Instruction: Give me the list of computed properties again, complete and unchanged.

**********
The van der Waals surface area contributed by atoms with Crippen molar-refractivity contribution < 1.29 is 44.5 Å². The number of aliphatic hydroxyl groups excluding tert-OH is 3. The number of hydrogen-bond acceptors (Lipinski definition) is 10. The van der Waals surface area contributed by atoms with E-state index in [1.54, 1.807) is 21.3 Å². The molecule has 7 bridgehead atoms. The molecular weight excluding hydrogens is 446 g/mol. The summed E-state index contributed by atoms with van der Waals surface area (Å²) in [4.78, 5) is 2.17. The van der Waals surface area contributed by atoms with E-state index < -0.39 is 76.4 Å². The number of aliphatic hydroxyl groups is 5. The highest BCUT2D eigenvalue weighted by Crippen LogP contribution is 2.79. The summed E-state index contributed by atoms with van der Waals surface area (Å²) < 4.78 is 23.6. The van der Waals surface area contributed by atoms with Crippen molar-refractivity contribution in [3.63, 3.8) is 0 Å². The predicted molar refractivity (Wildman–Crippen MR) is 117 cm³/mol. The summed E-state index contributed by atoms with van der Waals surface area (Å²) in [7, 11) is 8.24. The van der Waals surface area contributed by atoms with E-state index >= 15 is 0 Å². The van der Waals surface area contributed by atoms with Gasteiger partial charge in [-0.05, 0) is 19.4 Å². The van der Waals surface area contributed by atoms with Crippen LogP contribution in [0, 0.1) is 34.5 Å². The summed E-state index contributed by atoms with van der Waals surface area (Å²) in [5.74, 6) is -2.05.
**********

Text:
The van der Waals surface area contributed by atoms with Crippen molar-refractivity contribution < 1.29 is 44.5 Å². The number of aliphatic hydroxyl groups excluding tert-OH is 3. The number of hydrogen-bond acceptors (Lipinski definition) is 10. The van der Waals surface area contributed by atoms with E-state index in [1.54, 1.807) is 21.3 Å². The molecule has 7 bridgehead atoms. The molecular weight excluding hydrogens is 446 g/mol. The summed E-state index contributed by atoms with van der Waals surface area (Å²) in [4.78, 5) is 2.17. The van der Waals surface area contributed by atoms with E-state index < -0.39 is 76.4 Å². The number of aliphatic hydroxyl groups is 5. The highest BCUT2D eigenvalue weighted by Crippen LogP contribution is 2.79. The summed E-state index contributed by atoms with van der Waals surface area (Å²) < 4.78 is 23.6. The van der Waals surface area contributed by atoms with Crippen molar-refractivity contribution in [3.63, 3.8) is 0 Å². The predicted molar refractivity (Wildman–Crippen MR) is 117 cm³/mol. The summed E-state index contributed by atoms with van der Waals surface area (Å²) in [7, 11) is 8.24. The van der Waals surface area contributed by atoms with E-state index >= 15 is 0 Å². The van der Waals surface area contributed by atoms with Gasteiger partial charge in [-0.05, 0) is 19.4 Å². The van der Waals surface area contributed by atoms with Crippen LogP contribution in [0, 0.1) is 34.5 Å². The summed E-state index contributed by atoms with van der Waals surface area (Å²) in [5.74, 6) is -2.05.